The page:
Right to Privacy: Protection of sexual orientation at core of fundamental rights, says Supreme Court

The court expressed its disagreement with the reasoning of a two-judge Bench of the Supreme Court in the Suresh Kumar Koushal vs Naz Foundation case of December 2013, and the way it had dealt with the privacy-dignity based claims of LGBT persons.

Written by Shalini Nair | New Delhi | Updated: August 25, 2017 10:45:02 am
right to privacy, lgbt rights, homosexuality, section 377, privacy right sexual orientation, indian express news It also differed with the two-judge Bench’s observation that only “a miniscule fraction of the country’s population constitutes LGBT and in the last more than 150 years, less than 200 persons have been prosecuted”.

Moving a step closer to decriminalising gay sex, the Supreme Court, in its order on right to privacy, ruled that “sexual orientation is an essential attribute of privacy”. It said that the “right to privacy and the protection of sexual orientation lie at the core of the fundamental rights guaranteed by Articles 14, 15 and 21 of the Constitution”.

This ruling is expected to have an implication on the curative petition on Section 377, pending before a five-judge Constitution Bench of the Supreme Court. On Section 377, the court said the right to privacy cannot be denied, even if there is a minuscule fraction of the population which is affected, and “the majoritarian concept does not apply to Constitutional rights”.

The court expressed its disagreement with the reasoning of a two-judge Bench of the Supreme Court in the Suresh Kumar Koushal vs Naz Foundation case of December 2013, and the way it had dealt with the privacy-dignity based claims of LGBT persons. It, however, held that since the curative petition is pending before the Supreme Court, the “constitutional validity would be decided in an appropriate proceeding”. Read | Very little scope to defend Section 377 now, says retired HC Judge A P Shah who read it down

‘’Section 377 is now on its way out. The judgment explicitly mentions Section 377 and is expected to have a strong implication on the curative petition. The judgment, very clearly and directly, disagrees with the Supreme Court’s order in the Koushal case. We will now move forward with our case since we have everything in our favour,’’ said Anand Grover, senior advocate appearing on behalf of Naz Foundation.

The colonial-era IPC Section 377 criminalises sexual activities that are “against the order of nature”, including consensual sex between couples who are from the LGBTQI community (lesbian, gay, bisexual, transgender, queer, intersex).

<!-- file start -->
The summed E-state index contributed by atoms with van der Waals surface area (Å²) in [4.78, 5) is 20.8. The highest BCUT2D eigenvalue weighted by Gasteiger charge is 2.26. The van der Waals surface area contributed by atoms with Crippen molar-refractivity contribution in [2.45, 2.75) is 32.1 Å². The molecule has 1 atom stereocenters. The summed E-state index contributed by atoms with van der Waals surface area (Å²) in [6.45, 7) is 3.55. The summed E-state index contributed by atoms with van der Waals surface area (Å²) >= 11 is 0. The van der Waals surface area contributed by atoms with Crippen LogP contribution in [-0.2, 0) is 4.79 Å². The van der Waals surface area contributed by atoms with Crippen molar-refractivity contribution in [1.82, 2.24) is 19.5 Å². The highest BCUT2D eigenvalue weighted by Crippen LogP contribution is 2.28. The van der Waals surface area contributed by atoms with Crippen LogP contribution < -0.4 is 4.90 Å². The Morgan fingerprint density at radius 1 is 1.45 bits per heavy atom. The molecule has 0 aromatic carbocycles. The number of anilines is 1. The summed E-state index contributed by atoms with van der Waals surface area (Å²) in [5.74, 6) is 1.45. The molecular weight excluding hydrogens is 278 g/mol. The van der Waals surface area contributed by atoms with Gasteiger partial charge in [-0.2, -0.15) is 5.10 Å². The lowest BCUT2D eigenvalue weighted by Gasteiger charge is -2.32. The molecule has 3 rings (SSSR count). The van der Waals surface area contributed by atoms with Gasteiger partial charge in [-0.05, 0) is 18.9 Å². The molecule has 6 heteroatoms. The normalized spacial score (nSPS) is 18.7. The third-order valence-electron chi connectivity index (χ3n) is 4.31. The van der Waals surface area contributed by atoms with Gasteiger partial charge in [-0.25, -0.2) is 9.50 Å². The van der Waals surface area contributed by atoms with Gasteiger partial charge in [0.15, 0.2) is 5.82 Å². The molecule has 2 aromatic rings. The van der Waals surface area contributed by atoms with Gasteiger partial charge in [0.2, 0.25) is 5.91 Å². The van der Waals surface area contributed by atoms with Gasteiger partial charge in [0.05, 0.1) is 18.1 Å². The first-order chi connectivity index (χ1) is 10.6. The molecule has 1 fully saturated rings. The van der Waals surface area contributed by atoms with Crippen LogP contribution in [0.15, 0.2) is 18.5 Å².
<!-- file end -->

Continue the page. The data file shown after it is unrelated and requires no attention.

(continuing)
In July 2009, the Delhi High Court had read down IPC Section 377, and held that it is in violation of Article 14, 15 and 21 of the Constitution insofar as it criminalises consensual sexual acts of adults in private. But in December 2013, the two-judge Supreme Court Bench overturned the Delhi High Court order. A curative petition was then filed by Naz Foundation and others in March 2014.

In today’s ruling, the nine-judge Bench struck a discordant note with two of the main arguments put forward by the two-judge Bench in 2013. Disagreeing with the two-judge Bench’s use of the term ‘’so-called rights” with reference to the rights of the LGBT population, the court today stressed that these are not illusory, but are real rights founded on sound constitutional doctrine.

It also differed with the two-judge Bench’s observation that only “a miniscule fraction of the country’s population constitutes LGBT and in the last more than 150 years, less than 200 persons have been prosecuted”. The court today held that “the invasion of a fundamental right is not rendered tolerable when a few, as opposed to a large number of persons, are subjected to hostile treatment.’’

‘’The court has held that fundamental rights are not subject to minority or majority and also that the rights of the LGBT persons are not illusory. It has showed that the Supreme Court’s reasoning in the 377 order was flawed,’’ said Amritananda Chakravorty, an advocate who worked on the Naz Foundation case.

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